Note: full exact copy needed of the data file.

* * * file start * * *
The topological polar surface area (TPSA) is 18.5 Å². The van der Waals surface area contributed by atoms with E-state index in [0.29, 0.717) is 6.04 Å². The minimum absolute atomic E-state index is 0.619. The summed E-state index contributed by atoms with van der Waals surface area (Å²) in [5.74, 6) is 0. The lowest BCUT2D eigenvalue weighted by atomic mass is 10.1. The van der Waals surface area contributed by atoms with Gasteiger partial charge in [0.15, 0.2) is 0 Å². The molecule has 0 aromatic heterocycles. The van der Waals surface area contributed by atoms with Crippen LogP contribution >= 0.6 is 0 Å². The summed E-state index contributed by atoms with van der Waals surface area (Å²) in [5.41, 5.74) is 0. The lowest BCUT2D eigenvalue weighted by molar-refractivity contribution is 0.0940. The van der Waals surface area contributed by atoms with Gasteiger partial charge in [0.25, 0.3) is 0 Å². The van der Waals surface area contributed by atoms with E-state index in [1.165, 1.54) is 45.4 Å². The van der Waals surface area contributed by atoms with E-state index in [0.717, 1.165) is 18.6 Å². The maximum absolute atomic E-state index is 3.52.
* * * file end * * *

The topological polar surface area (TPSA) is 18.5 Å². The van der Waals surface area contributed by atoms with E-state index in [0.29, 0.717) is 6.04 Å². The minimum absolute atomic E-state index is 0.619. The summed E-state index contributed by atoms with van der Waals surface area (Å²) in [5.74, 6) is 0. The lowest BCUT2D eigenvalue weighted by atomic mass is 10.1. The van der Waals surface area contributed by atoms with Gasteiger partial charge in [0.15, 0.2) is 0 Å². The molecule has 0 aromatic heterocycles. The van der Waals surface area contributed by atoms with Crippen LogP contribution >= 0.6 is 0 Å². The summed E-state index contributed by atoms with van der Waals surface area (Å²) in [5.41, 5.74) is 0. The lowest BCUT2D eigenvalue weighted by molar-refractivity contribution is 0.0940. The van der Waals surface area contributed by atoms with Gasteiger partial charge in [0.25, 0.3) is 0 Å². The van der Waals surface area contributed by atoms with E-state index in [1.165, 1.54) is 45.4 Å². The van der Waals surface area contributed by atoms with E-state index in [0.717, 1.165) is 18.6 Å². The maximum absolute atomic E-state index is 3.52.